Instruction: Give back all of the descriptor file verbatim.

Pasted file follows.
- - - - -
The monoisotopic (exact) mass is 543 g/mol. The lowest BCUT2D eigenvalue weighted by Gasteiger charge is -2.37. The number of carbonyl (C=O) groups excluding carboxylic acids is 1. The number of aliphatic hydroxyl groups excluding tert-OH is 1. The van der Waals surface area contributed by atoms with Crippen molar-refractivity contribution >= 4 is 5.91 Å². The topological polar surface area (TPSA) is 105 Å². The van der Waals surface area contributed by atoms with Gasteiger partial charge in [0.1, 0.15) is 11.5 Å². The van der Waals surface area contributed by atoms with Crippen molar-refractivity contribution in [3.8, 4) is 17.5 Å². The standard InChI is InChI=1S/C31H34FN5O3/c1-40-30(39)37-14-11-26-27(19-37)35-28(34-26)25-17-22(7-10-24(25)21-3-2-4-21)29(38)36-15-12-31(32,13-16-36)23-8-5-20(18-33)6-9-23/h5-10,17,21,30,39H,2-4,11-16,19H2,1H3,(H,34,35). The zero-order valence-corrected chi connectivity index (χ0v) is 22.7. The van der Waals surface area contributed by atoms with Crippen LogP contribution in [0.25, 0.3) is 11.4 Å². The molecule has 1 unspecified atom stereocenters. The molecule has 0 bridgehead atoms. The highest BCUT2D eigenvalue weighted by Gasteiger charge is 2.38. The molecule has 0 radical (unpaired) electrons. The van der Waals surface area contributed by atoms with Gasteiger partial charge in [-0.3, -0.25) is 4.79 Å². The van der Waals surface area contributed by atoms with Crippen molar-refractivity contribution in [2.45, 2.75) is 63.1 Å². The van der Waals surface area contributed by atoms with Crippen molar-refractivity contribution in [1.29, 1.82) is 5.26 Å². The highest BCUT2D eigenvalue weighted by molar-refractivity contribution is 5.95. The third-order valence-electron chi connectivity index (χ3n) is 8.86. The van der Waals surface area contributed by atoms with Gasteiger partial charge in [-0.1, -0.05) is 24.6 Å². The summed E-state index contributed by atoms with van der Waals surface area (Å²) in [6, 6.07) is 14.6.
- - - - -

The monoisotopic (exact) mass is 543 g/mol. The lowest BCUT2D eigenvalue weighted by Gasteiger charge is -2.37. The number of carbonyl (C=O) groups excluding carboxylic acids is 1. The number of aliphatic hydroxyl groups excluding tert-OH is 1. The van der Waals surface area contributed by atoms with Crippen molar-refractivity contribution >= 4 is 5.91 Å². The topological polar surface area (TPSA) is 105 Å². The van der Waals surface area contributed by atoms with Gasteiger partial charge in [0.1, 0.15) is 11.5 Å². The van der Waals surface area contributed by atoms with Crippen molar-refractivity contribution in [3.8, 4) is 17.5 Å². The standard InChI is InChI=1S/C31H34FN5O3/c1-40-30(39)37-14-11-26-27(19-37)35-28(34-26)25-17-22(7-10-24(25)21-3-2-4-21)29(38)36-15-12-31(32,13-16-36)23-8-5-20(18-33)6-9-23/h5-10,17,21,30,39H,2-4,11-16,19H2,1H3,(H,34,35). The zero-order valence-corrected chi connectivity index (χ0v) is 22.7. The van der Waals surface area contributed by atoms with Crippen LogP contribution in [0.25, 0.3) is 11.4 Å². The molecule has 1 unspecified atom stereocenters. The molecule has 0 bridgehead atoms. The highest BCUT2D eigenvalue weighted by Gasteiger charge is 2.38. The molecule has 0 radical (unpaired) electrons. The van der Waals surface area contributed by atoms with Gasteiger partial charge in [-0.3, -0.25) is 4.79 Å². The van der Waals surface area contributed by atoms with Crippen molar-refractivity contribution in [2.45, 2.75) is 63.1 Å². The van der Waals surface area contributed by atoms with Crippen molar-refractivity contribution in [1.29, 1.82) is 5.26 Å². The highest BCUT2D eigenvalue weighted by molar-refractivity contribution is 5.95. The third-order valence-electron chi connectivity index (χ3n) is 8.86. The van der Waals surface area contributed by atoms with Gasteiger partial charge in [-0.1, -0.05) is 24.6 Å². The summed E-state index contributed by atoms with van der Waals surface area (Å²) in [6, 6.07) is 14.6.